All the muscles in the hip are involved. On the posterior side of the hip the hamstrings are shortened, tight and excessively strong, but also weak. Their shortened length takes away from the contractile filaments and makes the muscle easy to tear. Correspondingly on the front the quads are longer, but also trying to work harder so they are long and weak as well. The first exercise I would give patients is NOT to stretch the hamstrings that are short, but exercise the quads and make them stronger. This will begin the process of balancing out the length as well as the strength of these two opposing muscle groups. I would also include psoas stretches to help lengthen this very strong hip flexor that attaches from the lumbar spine to the leg bone.
The Psoas muscle may be the prime culprit in this entire scenario. Many things can cause the psoas muscle, a major hip flexor, to become tight and develop trigger points. Often diet can affect the nutrition to the muscle as with someone who drinks too many sodas in one day. Too much sugar will eventually get lodged into the muscle fiber causing it to fire without control. Usually it is posture related as with someone who sits in a car for long periods of time, or at a desk. I once had a patient who was knitting for hours and did not stand up. When she tried to stand up, not only did the muscle spasm, but it caused her sacroiliac joint to move out of its’ place and the pain was terrible.
The sacroiliac joint is affected because of several biomechanical faults happening at the same time. First the psoas muscle gets tight and shortens. Sherrington’s law states that a muscle will grow to its’ use. So by sitting for extended periods the muscle is used in a shortened state and does not lengthen to its’ full capacity any longer. The shortened psoas muscle causes the leg to be drawn up on that side and the hip also elevates. The psoas attaches to the lumbar spine along the anterior of each of the spinous processes of the lumbar vertebrae. It then travels down and attaches to the medial or inside part of the upper femur, not the pelvis. The pelvic bone on that side will rotate posteriorily due to the mechanics of this pull on the leg upward. In addition there is more space at the SI joint so the sacrum moves underneath the pelvic bone; thus pulling on the opposite side SI joint which is where the pain is felt and ultimately fibers tear. The piriformis muscle also gets shortened; it normally runs from the sacrum, from its anterior side to a downward angle and attaches onto the femur at the trochanter — the part of the hip that out to the side of our bodies. But with the leg drawn up this muscle will take a more horizontal plane which makes it shorter. With this muscle being shorter it is also very tight, and the sciatic nerve travels through it or under it, so you get nerve pain. We call this pain the “silver dollar sign” because it encompasses an area about the size of a silver dollar under the gluteus maximus muscle.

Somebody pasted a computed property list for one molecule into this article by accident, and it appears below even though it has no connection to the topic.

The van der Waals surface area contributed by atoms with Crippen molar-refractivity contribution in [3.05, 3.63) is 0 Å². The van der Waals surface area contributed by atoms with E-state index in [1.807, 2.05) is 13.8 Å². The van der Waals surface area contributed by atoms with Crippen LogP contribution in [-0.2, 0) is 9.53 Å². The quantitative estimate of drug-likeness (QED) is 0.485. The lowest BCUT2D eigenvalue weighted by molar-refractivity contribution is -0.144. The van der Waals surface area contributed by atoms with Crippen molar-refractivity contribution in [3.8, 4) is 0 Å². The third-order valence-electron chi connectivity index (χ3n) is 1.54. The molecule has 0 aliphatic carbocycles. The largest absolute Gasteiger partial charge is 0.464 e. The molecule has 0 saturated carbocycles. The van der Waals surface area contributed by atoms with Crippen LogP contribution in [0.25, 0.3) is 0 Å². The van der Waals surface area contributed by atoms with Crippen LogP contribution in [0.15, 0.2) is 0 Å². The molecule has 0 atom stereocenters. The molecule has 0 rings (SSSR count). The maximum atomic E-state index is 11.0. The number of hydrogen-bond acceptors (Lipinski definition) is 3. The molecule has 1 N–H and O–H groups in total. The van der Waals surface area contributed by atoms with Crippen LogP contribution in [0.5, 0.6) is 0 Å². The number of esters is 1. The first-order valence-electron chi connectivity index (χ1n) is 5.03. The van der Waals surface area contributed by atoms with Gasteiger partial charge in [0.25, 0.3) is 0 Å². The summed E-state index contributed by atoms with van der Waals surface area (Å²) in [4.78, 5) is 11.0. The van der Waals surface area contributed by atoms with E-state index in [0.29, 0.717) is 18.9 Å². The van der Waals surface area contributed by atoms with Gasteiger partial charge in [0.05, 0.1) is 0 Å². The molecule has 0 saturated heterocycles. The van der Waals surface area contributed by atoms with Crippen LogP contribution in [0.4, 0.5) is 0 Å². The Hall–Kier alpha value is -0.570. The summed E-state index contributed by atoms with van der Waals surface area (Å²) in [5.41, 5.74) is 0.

Muscles of the legs are affected as well. The posterior ilium causes the hamstrings to become short and weak, while the opposite side rectus femoris muscle is working hard to gain balance and it becomes weaker. The simple way to correct this, once the trigger points are removed from the psoas of course, is to exercise the quadratus muscles of the anterior thigh. This will in turn inhibit the hamstring muscles and they will lengthen, and balance is restored. However, deep massage of the psoas and deep hip stretches are required to lengthen the psoas on a daily basis holding the stretches for long periods.